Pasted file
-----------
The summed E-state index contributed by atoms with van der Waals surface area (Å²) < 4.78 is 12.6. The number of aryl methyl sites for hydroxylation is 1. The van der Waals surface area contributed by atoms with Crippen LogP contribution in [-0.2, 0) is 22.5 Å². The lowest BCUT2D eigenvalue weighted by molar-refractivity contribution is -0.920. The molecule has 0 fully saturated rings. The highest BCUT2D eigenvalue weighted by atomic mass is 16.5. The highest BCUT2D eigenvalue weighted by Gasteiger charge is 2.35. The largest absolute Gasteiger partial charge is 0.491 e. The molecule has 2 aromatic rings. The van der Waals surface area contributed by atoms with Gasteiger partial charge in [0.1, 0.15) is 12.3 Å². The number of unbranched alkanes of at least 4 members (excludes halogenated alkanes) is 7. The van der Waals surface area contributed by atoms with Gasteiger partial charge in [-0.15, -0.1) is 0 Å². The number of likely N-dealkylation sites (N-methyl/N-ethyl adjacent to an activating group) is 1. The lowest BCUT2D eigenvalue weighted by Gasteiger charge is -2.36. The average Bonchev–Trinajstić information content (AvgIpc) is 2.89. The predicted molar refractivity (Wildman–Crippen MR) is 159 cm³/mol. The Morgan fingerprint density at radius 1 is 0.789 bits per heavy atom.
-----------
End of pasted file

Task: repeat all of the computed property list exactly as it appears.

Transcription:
The summed E-state index contributed by atoms with van der Waals surface area (Å²) < 4.78 is 12.6. The number of aryl methyl sites for hydroxylation is 1. The van der Waals surface area contributed by atoms with Crippen LogP contribution in [-0.2, 0) is 22.5 Å². The lowest BCUT2D eigenvalue weighted by molar-refractivity contribution is -0.920. The molecule has 0 fully saturated rings. The highest BCUT2D eigenvalue weighted by atomic mass is 16.5. The highest BCUT2D eigenvalue weighted by Gasteiger charge is 2.35. The largest absolute Gasteiger partial charge is 0.491 e. The molecule has 2 aromatic rings. The van der Waals surface area contributed by atoms with Gasteiger partial charge in [0.1, 0.15) is 12.3 Å². The number of unbranched alkanes of at least 4 members (excludes halogenated alkanes) is 7. The van der Waals surface area contributed by atoms with Gasteiger partial charge in [-0.15, -0.1) is 0 Å². The number of likely N-dealkylation sites (N-methyl/N-ethyl adjacent to an activating group) is 1. The lowest BCUT2D eigenvalue weighted by Gasteiger charge is -2.36. The average Bonchev–Trinajstić information content (AvgIpc) is 2.89. The predicted molar refractivity (Wildman–Crippen MR) is 159 cm³/mol. The Morgan fingerprint density at radius 1 is 0.789 bits per heavy atom.